In eukaryotes, transcription and translation are compartmentalized; an mRNA is first synthesized in the nucleus and then selectively transported to the cytoplasm for protein synthesis. Before transport, a pre-mRNA undergoes several steps of post-transcriptional modifications including splicing, 5' capping, and the addition of a poly-adenine tail. Various proteins bind to the pre-mRNA during these modifications. The mRNA transport takes place with the help of multiple proteins playing specific roles during different stages of the mRNA transport. For example, mRNA is exported through the nuclear pore complexes with the help of an exporter protein, which is a heterodimer of nuclear export factor 1 and nuclear export transporter 1. These proteins recognize specific nucleotide sequences or stem-loop structures formed by the mRNA and can bind different types of mRNA with similar binding features.
mRNA is usually transported from the nucleus only after it is fully processed. However, some RNA from specific viruses, such as the Human Immunodeficiency Virus (HIV), can circumvent this rule. HIV transfers some of its intron carrying pre-mRNA from the nucleus to the cytoplasm with the help of a protein called Rev. Rev is encoded by HIV RNA and binds to the specific sequences present within the pre-mRNA introns as well as the nuclear export receptor. This facilitates the transport of the intron-carrying pre-mRNA to the cytoplasm.
Cytoplasmic Fate of the transported mRNA
Once transferred into the cytoplasm, the further journey of the mRNA within the cytoplasm largely depends on whether it encodes organelle-specific, secretory, or cell surface protein. In the case of organelle-specific proteins, the protein produced will be transported to the respective organelle with the help of a signal peptide sequence. On the other hand, if a particular mRNA produces a secretory protein, the mRNA will be directed to the endoplasmic reticulum along with the associated ribosome and nascent peptide. This will happen during the initial stages of the protein synthesis, and the transferred mRNA- ribosome complex will remain on the endoplasmic reticulum until the protein synthesis is complete.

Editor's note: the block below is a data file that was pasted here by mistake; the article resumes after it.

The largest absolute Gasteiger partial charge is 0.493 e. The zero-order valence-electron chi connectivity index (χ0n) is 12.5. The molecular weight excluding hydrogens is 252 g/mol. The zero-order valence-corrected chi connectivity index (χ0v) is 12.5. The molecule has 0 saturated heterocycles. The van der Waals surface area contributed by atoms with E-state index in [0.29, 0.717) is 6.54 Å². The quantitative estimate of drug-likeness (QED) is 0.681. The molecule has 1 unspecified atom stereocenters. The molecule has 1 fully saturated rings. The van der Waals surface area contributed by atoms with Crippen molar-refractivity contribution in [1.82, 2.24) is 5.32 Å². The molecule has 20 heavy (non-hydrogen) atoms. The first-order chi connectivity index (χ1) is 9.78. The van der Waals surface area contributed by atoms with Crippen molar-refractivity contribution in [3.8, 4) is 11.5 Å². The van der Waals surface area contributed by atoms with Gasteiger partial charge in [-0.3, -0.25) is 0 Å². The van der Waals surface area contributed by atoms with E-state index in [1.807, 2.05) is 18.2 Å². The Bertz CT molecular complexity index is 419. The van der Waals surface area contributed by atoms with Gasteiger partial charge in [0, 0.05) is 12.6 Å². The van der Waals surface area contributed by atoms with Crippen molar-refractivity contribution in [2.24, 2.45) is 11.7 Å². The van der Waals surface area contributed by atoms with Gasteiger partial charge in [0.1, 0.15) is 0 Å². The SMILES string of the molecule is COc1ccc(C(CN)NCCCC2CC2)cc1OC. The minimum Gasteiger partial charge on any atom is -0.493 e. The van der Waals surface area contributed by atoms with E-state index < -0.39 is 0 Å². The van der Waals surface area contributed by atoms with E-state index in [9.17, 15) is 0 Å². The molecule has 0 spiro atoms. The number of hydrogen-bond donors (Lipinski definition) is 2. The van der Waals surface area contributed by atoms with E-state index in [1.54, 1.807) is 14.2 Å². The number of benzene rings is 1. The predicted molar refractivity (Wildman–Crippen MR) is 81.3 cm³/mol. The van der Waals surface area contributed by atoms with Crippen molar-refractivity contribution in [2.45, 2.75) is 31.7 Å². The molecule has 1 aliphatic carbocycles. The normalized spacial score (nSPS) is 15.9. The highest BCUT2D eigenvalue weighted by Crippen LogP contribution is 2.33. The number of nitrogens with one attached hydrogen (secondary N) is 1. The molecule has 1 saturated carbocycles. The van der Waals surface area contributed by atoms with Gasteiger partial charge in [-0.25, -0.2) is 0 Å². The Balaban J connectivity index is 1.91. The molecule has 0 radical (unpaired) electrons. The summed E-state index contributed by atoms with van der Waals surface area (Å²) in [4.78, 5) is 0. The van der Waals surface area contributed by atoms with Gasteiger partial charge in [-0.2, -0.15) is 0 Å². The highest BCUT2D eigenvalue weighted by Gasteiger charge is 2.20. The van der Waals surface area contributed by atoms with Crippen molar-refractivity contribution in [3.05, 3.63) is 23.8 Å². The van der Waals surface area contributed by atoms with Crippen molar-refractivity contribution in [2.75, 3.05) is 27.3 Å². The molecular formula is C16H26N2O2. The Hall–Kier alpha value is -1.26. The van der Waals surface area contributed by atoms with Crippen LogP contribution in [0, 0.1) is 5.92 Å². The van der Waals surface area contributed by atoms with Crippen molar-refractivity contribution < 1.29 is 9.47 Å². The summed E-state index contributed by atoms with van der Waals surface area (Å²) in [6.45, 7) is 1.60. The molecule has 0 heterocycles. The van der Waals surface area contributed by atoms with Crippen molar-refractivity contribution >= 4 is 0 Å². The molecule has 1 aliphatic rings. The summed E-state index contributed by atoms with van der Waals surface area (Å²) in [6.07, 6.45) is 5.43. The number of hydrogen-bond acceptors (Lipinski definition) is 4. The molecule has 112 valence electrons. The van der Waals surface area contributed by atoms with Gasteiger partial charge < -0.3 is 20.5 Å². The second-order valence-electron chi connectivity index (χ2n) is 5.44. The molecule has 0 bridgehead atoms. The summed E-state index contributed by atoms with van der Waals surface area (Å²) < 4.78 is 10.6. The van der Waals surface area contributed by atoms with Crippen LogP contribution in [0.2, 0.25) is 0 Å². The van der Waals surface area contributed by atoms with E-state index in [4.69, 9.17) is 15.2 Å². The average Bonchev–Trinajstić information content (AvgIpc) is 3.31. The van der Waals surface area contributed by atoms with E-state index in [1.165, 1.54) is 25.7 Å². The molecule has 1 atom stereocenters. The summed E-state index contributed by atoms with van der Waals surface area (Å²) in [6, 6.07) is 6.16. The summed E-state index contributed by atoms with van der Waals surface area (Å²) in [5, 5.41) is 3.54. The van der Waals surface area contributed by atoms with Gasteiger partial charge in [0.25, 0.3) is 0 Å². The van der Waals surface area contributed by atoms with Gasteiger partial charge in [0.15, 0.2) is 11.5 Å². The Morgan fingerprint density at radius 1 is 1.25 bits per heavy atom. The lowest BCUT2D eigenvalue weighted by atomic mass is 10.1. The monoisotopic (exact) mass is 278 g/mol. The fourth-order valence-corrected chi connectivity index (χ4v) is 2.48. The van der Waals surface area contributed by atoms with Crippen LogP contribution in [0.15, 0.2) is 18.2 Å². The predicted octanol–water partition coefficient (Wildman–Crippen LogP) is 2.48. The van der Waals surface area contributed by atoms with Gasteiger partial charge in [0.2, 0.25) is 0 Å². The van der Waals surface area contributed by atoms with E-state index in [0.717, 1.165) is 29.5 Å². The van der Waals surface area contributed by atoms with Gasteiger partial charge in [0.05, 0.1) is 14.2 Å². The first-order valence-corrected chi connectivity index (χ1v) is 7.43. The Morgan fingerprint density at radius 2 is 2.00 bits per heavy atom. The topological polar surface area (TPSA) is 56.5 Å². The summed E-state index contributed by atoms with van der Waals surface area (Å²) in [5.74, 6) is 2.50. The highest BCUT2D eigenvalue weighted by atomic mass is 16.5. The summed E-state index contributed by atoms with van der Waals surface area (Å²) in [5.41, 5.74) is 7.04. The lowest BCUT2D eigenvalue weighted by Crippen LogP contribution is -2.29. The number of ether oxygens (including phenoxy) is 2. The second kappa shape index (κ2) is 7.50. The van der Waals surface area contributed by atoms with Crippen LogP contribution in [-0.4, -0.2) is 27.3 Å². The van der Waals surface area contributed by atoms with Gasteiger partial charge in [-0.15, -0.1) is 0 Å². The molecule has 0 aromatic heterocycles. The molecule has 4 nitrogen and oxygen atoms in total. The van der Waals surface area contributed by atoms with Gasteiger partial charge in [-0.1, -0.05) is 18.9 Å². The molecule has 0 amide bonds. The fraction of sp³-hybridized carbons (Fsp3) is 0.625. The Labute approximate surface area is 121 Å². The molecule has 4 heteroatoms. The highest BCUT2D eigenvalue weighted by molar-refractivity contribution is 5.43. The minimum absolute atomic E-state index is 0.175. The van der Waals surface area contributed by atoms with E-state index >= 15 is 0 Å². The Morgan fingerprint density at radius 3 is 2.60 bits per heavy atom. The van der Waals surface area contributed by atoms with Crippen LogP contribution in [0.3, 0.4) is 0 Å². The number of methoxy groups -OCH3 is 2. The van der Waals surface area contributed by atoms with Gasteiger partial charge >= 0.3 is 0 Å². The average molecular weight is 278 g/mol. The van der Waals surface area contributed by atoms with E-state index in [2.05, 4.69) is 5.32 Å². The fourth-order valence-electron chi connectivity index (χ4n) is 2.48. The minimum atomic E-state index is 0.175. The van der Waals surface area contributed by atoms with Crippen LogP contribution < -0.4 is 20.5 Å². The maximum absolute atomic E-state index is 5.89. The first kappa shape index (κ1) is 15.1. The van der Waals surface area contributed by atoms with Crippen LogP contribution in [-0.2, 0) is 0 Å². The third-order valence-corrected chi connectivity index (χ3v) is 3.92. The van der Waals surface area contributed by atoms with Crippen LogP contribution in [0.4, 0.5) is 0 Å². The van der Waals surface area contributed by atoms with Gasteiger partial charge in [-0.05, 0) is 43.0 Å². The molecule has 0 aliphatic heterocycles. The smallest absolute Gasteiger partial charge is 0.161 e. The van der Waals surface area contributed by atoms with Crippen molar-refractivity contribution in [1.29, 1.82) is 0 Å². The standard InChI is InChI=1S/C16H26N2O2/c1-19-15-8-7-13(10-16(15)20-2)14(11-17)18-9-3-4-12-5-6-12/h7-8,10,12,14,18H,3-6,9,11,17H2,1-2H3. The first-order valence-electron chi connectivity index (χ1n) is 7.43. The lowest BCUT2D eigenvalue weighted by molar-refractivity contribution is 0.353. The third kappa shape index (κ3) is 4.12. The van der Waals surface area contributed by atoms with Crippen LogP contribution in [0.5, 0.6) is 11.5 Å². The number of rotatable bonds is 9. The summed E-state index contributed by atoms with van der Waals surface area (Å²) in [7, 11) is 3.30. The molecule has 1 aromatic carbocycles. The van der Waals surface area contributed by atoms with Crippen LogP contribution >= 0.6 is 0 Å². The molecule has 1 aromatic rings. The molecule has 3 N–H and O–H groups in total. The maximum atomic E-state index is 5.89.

In contrast, some mRNAs are transported to specific locations in the cytoplasm before starting protein production. Such localization signals, known as zip-code regions, are present in the 3' untranslated regions of the mRNA. mRNA transport to the target location can be either random or directed by cytoskeletal filaments. Such mRNA localization not only helps cells to produce high concentrations of proteins near to the target location, but it also eliminates the need for the cell to use resources to transport the protein to its final destination.
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